Renault’s proposed merger with Nissan isn’t expected to be completed until 2020. That would be the earliest according to the CEO of both companies, Carlos Ghosn. Ghosn said that the alliance, which also includes Mitsubishi, is still looking at areas that will help in consolidation of the entities.
Renault currently owns 43.4 per cent of Nissan while the Japanese brand also owns a 15 per cent stake in Renault. Market sources indicate Nissan seems to be resisting the merger unless the company gains more clout in key areas.
Nissan’s top management believes that they have the superior engineering capabilities and hence want to lead crucial operations such as product development. Chief executive officer Hiroto Saikawa said recently that he wants Nissan to maintain some autonomy while still reaping the benefits of working with Renault.
Meanwhile, Ghosn, who is reportedly in charge of negotiations between both companies has a balancing act to complete before going forward. A merger of the two companies would see shareholders from both Renault and Nissan receive stock in the newly formed company.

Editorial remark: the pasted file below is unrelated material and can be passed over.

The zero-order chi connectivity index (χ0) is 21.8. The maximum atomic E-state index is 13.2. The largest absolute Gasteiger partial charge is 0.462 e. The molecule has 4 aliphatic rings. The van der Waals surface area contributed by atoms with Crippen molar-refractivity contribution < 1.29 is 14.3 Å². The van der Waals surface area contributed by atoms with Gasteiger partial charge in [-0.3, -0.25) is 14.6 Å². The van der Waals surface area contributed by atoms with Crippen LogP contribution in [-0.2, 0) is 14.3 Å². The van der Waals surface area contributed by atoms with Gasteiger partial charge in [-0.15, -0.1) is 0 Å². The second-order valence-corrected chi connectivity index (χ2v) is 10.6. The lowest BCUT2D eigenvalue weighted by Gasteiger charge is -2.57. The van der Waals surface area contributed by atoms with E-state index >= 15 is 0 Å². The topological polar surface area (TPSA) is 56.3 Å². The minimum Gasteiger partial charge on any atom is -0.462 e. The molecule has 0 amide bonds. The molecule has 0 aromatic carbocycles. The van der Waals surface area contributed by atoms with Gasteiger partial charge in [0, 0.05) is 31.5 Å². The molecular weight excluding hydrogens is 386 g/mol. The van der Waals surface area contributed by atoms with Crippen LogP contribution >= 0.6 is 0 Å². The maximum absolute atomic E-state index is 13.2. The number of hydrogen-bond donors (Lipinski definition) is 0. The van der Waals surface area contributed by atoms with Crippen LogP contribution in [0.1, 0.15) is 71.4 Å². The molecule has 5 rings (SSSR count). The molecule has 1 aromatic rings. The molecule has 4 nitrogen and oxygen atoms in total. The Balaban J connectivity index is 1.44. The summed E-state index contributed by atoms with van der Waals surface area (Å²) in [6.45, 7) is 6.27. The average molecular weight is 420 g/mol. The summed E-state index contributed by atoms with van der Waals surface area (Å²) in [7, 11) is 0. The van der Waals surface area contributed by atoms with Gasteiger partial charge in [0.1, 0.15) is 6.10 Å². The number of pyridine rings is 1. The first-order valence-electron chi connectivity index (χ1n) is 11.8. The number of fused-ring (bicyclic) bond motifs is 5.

Following a merger, it is unknown whether one of either the Nissan or Renault names will be retired, or if they will continue to exist together in a Jaguar Land Rover-style arrangement.
The newly formed future company is expected to maintain headquarters in both Japan and France, although a single head office in either the UK or the Netherlands is also said to be a distinct possibility. Besides the above, the merger deal would have to be approved by both the French and Japanese governments before it goes ahead. The French government will remain a part owner of Renault with its 15 per cent stake, and the merger could reduce its influence on the company.